Minister of Finance and Economic Affair Sosten Gwengwe has admitted that the current turbulent economic environment characterised by external and domestic shocks poses a threat to Malawi 2063 (MW2063), the country’s long-term development strategy.
Speaking yesterday in Mangochi during the opening of the 2022 Economics Association of Malawi (Ecama) Annual Economic Conference, the minister acknowledged the long-held assertion that Malawi is good at policy or strategy development, but fails at implementation.
Said Gwengwe: “Therefore, there is need to double our efforts to accelerate the implementation of various policies and programmes.
“Government cannot do it alone. It is a shared responsibility.”
The minister said government is implementing necessary structural, fiscal and monetary reforms that have been avoided for some time.
He said government has broken away from a legacy of unsustainable policies to help restore macroeconomic stability to achieve MW2063.
In view of this, Gwengwe outlined four structural reforms—fiscal and monetary policy, harnessing the demographic dividend, protecting the poor and foreign exchange generation—to rejuvinate the economy, whose gross domestic product (GDP) growth rate this year has been cut to 1.7 percent from an earlier projection of 4.4 percent.
On fiscal and monetary policy reforms, he said government is keen to reduce unsustainable borrowing, which has over years increasied the interest bill, thereby eroding the fiscal space needed for social spending. Government debt stock is currently at K6.38 trillion, according to Treasury figures
Said Gwengwe: “This heavy borrowing, particularly on the domestic market, has also been crowding out the private sector investment.
“Going forward, we have elected to reduce the budget deficit as well as achieve efficiencies in our spending.”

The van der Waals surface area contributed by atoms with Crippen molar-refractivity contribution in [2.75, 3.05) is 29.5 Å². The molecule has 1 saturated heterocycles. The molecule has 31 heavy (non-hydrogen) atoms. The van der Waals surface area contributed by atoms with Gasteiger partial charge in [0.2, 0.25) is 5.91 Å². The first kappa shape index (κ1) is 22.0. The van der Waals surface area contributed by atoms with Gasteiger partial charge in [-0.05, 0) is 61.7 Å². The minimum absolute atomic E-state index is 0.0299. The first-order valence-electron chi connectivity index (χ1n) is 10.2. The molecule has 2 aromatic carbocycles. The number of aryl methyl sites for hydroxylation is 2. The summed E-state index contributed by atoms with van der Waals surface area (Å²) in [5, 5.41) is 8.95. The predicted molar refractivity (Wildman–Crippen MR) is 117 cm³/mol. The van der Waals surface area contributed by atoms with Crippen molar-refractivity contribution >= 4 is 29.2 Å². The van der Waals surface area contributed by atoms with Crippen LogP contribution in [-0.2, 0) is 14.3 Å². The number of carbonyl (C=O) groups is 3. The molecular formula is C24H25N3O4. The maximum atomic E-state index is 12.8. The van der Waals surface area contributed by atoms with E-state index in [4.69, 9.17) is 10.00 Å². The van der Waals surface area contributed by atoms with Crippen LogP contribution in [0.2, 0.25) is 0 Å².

On the monetary side, he said government is realigning the policy and exchange rate with market fundamentals as part of the wider reforms under the proposed International Monetary Fund’s Extended Credit Facility.
With regards to harnessing the demographic dividend, Gwengwe noted that Treasury has provided more money to the youth and women through National Economic Empowerment Fund to crowd in small businesses.
Amid the economic fallout, he said government is also protecting the poor by cushioning them through the provision of social protection programmes that are shock-sensitive.
Gwengwe said on foreign exchange generation, government is banking on the National Export Strategy (NES) II “to unlock the full export potential of this country by strengthening existing industries and accelerating the emergence of new export-oriented manufacturing and value-added services”.
Ecama board of trustees chairperson Wilson Banda said the conference is important as it will provide a platform to discuss the successful implementation of MW2063.
He said changing the country’s development status requires collective effort.
“One of the ways in which we encourage economic policy discussion is through our annual conferences, which target economists and other stakeholders, including development partners, government officials, private sector, civil society organisations, academia, policy makers and the general public,” said Banda, who is also Reserve Bank of Malawi Governor.
He said Ecama is implementing a project that seeks to improve public financial management with Oxfam in Malawi and Lilongwe University of Agriculture and Natural Resource.
In her remarks, Ecama president Lauryn Nyasulu echoed what Gwengwe said that Malawi is not short of well-crafted policies and strategies, but challenges are on implementation.
“Statistics on poverty, inequality and human development validates this perspetive and poverty in Malawi has remained pervasive,” she said.